Not all future learning will be volitional, so the experience of volitional learning, where high intrinsic motivation is present, will not mirror all future learning situations, for example, where independent learning is a requirement (e.g. the need to keep learning how to use more advanced technology platforms in the workplace). The experiences of choosing to learn and needing to learn (possibly needing to learn something that holds no personal interest) are very different. Second, by making such learning volitional, we are excluding learners from the learning experience who choose, for their own reasons, not to take this learning opportunity (Carson, 2012). This is limiting, in that it excludes those learners from gaining experience in a supported environment of learning to learn independently, even though this is a mode of learning they will have to engage with volitionally and non-volitionally throughout their lives.
The second reason, also pragmatic, pertains to the ‘researchability’ of elusive or less accessible areas of learning, such as independent learning. Zimmerman and Moylan (2009), highlighting this issue, state that “one of the most challenging issues that confronts educational researchers is explaining how students learn in self-regulated contexts, such as when studying or practicing on their own” (Zimmerman & Moylan, 2009, p. 299). By examining ‘non-volitional’ learning, it is possible for the researcher to create some degree of structure to allow for the accurate collection of valid data in independent learning, through, for example, setting specific learning tasks or choosing a specific ‘site’ for learning, without creating a ‘false’ or laboratory-type clinical examination. Information gained in such a context can then be used and built on by future researchers to research the even looser, less controllable learning scenarios of intrinsically motivated and self-chosen learning. This volume simply seeks to be one step on the stairs towards greater understanding of learning.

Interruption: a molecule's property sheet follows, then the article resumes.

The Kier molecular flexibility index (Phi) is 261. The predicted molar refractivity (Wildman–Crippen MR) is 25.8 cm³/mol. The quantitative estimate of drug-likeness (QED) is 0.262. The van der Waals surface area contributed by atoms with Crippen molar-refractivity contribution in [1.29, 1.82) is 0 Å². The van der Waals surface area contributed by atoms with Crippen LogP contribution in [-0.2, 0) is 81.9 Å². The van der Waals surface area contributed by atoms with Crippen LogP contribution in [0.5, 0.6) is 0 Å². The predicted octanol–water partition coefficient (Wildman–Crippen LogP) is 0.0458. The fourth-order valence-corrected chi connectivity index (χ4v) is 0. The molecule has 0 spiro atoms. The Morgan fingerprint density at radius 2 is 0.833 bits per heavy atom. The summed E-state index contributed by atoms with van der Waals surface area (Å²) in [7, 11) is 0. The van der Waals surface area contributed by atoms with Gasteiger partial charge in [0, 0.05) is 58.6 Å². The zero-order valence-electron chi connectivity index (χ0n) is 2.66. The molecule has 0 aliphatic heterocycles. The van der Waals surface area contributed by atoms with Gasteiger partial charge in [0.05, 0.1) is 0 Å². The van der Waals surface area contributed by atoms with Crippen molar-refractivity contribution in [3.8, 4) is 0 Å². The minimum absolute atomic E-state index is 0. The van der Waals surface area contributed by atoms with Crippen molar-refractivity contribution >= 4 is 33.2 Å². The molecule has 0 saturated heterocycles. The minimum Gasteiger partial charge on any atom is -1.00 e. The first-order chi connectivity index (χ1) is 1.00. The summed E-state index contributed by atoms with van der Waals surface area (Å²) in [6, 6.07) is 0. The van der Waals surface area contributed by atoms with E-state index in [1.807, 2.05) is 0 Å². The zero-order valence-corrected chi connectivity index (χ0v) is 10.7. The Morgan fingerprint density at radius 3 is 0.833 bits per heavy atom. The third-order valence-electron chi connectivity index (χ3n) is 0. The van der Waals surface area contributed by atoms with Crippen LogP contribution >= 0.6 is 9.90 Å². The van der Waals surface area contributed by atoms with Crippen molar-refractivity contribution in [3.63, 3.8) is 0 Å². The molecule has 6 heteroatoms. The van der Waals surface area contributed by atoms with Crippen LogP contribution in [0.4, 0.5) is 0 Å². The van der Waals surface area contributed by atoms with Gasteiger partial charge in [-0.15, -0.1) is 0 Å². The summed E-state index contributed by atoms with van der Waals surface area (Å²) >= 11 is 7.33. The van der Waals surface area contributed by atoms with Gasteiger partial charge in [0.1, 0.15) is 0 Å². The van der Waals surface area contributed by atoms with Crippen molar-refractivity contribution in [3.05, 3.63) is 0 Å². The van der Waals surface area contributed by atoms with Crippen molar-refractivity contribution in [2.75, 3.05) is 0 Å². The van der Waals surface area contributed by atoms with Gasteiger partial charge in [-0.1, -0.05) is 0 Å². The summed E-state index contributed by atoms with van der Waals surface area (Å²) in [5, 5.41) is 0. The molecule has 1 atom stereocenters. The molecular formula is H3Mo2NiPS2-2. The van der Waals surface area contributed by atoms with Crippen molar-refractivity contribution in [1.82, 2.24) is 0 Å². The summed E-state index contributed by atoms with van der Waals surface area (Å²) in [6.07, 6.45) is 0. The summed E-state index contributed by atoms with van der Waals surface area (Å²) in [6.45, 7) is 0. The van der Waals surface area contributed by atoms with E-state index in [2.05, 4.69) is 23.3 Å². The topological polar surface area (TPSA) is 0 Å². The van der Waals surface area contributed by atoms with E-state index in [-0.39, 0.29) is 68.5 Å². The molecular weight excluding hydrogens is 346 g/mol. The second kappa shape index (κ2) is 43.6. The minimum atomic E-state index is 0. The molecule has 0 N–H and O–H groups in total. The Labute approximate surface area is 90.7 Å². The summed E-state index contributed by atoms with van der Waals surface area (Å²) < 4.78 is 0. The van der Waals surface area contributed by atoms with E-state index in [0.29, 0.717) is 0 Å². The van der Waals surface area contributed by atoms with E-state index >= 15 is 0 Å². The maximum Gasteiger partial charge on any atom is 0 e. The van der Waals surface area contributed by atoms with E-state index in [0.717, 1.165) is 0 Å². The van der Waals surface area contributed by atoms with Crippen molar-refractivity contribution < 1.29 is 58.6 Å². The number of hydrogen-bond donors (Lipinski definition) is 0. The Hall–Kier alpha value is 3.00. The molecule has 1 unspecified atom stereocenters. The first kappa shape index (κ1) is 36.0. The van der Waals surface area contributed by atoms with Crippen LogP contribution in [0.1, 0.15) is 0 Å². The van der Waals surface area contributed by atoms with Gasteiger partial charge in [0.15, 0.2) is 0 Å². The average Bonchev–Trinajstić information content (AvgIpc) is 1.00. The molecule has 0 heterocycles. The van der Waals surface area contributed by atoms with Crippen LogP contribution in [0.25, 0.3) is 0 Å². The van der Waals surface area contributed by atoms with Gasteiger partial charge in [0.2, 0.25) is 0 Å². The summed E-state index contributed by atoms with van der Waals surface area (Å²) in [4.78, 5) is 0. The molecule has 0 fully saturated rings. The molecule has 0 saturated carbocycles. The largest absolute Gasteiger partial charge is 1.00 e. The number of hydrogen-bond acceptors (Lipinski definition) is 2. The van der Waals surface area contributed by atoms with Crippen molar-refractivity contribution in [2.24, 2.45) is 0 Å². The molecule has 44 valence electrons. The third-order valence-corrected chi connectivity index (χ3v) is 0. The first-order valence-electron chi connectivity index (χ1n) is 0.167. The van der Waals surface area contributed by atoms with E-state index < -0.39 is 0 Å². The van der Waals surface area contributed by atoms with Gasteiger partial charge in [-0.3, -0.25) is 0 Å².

In light of the discussion here, the term ‘independent learning’ has been chosen to describe the mode of learning undertaken within this study and it has been defined for the purpose of this study as “the act of learning without (or with decreasing amounts of) external direction, guidance and evaluation, in volitional and non-volitional contexts”. This definition can accommodate the types of learning under investigation: learning where the control rests largely in the hand of the learner, whether required learning, volitionally chosen learning or the grey areas (comprising independent and dependent stages and elements) in between.